The novel Nrf2 inducer TFM-735 ameliorates experimental autoimmune encephalomyelitis in mice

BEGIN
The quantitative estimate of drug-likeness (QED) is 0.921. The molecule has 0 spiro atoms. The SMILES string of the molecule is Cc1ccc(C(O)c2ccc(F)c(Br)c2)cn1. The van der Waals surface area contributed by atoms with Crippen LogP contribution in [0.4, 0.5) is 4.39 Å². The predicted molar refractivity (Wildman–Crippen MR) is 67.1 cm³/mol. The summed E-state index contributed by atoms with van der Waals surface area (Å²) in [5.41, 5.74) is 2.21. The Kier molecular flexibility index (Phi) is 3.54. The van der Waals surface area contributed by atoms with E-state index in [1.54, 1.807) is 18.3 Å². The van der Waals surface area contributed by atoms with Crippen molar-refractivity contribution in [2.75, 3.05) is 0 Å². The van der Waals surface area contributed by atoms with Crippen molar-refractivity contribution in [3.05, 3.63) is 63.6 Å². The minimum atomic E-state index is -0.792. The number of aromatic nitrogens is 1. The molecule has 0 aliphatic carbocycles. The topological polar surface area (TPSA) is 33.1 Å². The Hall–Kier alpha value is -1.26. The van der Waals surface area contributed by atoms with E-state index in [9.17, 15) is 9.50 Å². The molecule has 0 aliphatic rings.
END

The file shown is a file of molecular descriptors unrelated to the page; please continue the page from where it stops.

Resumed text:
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The transcription factor NF-E2-related factor 2 (Nrf2) is a key regulator of cellular defense mechanisms against oxidative stress. Multiple sclerosis (MS), a chronic inflammatory disease of the central nervous system, is characterized by progressive demyelination and neurodegeneration induced by inflammation and oxidative stress. The induction of Nrf2 signaling has been shown to inhibit disease development and progression in the experimental autoimmune encephalomyelitis (EAE) model of MS in mice. In the present study, we performed a high-throughput screening assay using a chimeric construct of the N-terminal portion of Nrf2 fused to LacZ. Using this approach, we identified the novel Nrf2 inducer TFM-735. Using human primary cell profiling systems, we found that TFM-735 inhibited T cell proliferation and exerted immuno-modulatory effects by inhibiting the production of IL-6 and IL-17. TFM-735 also inhibited IL-17 secretion from human peripheral blood mononuclear cells stimulated with anti-CD3 and anti-CD28. In EAE mice treated with TFM-735, the expression of the Nrf2 target gene Nqo1 increased in the brain and spleen, disease severity was ameliorated, and plasma IL-17 levels decreased. Furthermore, TFM-735 inhibited luciferase activity in Wim-6 transgenic EAE mice expressing the human interleukin 6-luciferase (hIL6-BAC-Luc) reporter. Therefore, these findings indicate that TFM-735 is a potent Nrf2 inducer that inhibits inflammatory cytokine production and disease progression in mice with EAE and that TFM-735 is a promising therapeutic agent for MS.

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